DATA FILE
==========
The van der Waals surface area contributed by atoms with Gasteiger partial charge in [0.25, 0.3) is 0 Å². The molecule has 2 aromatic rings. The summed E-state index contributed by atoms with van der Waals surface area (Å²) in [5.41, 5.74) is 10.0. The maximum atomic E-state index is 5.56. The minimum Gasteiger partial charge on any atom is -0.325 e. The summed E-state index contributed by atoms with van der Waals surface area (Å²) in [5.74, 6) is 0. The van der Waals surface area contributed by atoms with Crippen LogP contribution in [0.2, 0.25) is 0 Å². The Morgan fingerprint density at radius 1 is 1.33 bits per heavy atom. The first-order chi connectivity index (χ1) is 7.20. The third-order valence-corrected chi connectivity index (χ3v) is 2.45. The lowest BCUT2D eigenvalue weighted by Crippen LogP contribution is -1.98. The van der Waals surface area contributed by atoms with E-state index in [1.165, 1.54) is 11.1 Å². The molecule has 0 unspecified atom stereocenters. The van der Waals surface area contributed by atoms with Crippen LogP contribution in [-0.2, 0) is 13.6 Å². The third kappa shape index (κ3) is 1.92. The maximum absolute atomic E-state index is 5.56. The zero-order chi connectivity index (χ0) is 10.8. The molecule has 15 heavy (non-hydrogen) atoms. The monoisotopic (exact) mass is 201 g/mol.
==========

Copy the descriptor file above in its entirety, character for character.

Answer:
The van der Waals surface area contributed by atoms with Gasteiger partial charge in [0.25, 0.3) is 0 Å². The molecule has 2 aromatic rings. The summed E-state index contributed by atoms with van der Waals surface area (Å²) in [5.41, 5.74) is 10.0. The maximum atomic E-state index is 5.56. The minimum Gasteiger partial charge on any atom is -0.325 e. The summed E-state index contributed by atoms with van der Waals surface area (Å²) in [5.74, 6) is 0. The van der Waals surface area contributed by atoms with Crippen LogP contribution in [0.2, 0.25) is 0 Å². The Morgan fingerprint density at radius 1 is 1.33 bits per heavy atom. The first-order chi connectivity index (χ1) is 7.20. The third-order valence-corrected chi connectivity index (χ3v) is 2.45. The lowest BCUT2D eigenvalue weighted by Crippen LogP contribution is -1.98. The van der Waals surface area contributed by atoms with E-state index in [1.165, 1.54) is 11.1 Å². The molecule has 0 unspecified atom stereocenters. The van der Waals surface area contributed by atoms with Crippen LogP contribution in [-0.2, 0) is 13.6 Å². The third kappa shape index (κ3) is 1.92. The maximum absolute atomic E-state index is 5.56. The zero-order chi connectivity index (χ0) is 10.8. The molecule has 15 heavy (non-hydrogen) atoms. The monoisotopic (exact) mass is 201 g/mol.